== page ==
1. Focus on what plants you want to mulch.
  2. Choose the top three things you want this mulch to do for your garden.
  3. Once you have the answers to those questions, look through the list of mulches to find the perfect mulch for your needs. The chart includes details about 26 mulches. I grouped them by mulches I:
    • recommend
    • recommend with reservations, and
    • don’t recommend

Take the guesswork out of choosing the best mulch. Get your FREE Mulching Cheat Sheet now!

Here’s a sneak peek of your printable cheat sheet:

types of mulches cheat sheet - table with a list of mulch types

Now it’s your turn: what organic mulch did you choose off the list?

Share in a comment below!

Are there any organic mulches that I missed?

If so, let me know in the comments, and I’ll add them to the list.

10 thoughts on “Organic Mulch: A Complete Guide to The Best Natural Mulches”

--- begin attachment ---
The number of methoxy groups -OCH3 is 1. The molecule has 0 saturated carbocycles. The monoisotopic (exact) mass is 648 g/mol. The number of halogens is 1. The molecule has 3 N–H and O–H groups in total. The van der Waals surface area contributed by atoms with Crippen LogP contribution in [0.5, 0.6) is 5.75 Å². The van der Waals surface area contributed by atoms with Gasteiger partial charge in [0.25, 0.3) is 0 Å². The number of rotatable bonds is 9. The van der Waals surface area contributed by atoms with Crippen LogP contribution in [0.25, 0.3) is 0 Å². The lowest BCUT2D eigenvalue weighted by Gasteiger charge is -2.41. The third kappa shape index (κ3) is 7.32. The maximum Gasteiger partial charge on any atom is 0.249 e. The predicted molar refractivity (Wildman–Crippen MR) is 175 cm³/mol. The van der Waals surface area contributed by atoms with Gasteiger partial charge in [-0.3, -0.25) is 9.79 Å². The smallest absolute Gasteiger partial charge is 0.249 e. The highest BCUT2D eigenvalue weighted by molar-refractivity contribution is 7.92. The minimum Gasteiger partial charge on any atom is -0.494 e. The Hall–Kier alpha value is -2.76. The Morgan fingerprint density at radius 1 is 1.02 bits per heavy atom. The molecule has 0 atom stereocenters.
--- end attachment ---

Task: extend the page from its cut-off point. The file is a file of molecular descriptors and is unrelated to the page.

1. We are using shredded cedar for general mulching around flowers and trees. For our organic container vegetable garden, we chose rice hulls, as they are easily available in the Sacramento area. Unfortunately, we’ve been getting several rice plants growing. As much as I like the look and the cost, we may to have to find something else to use.

    We used straw last year, but had a LOT of seeds sprout and it made a lot of extra work for us.

    This year, we had originally planned to use our local electric company’s free wood mulch that has been shredded from the trees they have to cut down. But with the pandemic situation, that area is closed to the public at this time.

    I am going to look into pine needles. Thank you for debunking the myth that they would make my soil too acidic.

    And thank you for your article. It was very helpful.

    1. Cheryl Spencer

      Beth,

      Thanks for letting me know you found the article helpful. Good luck with the pine needles!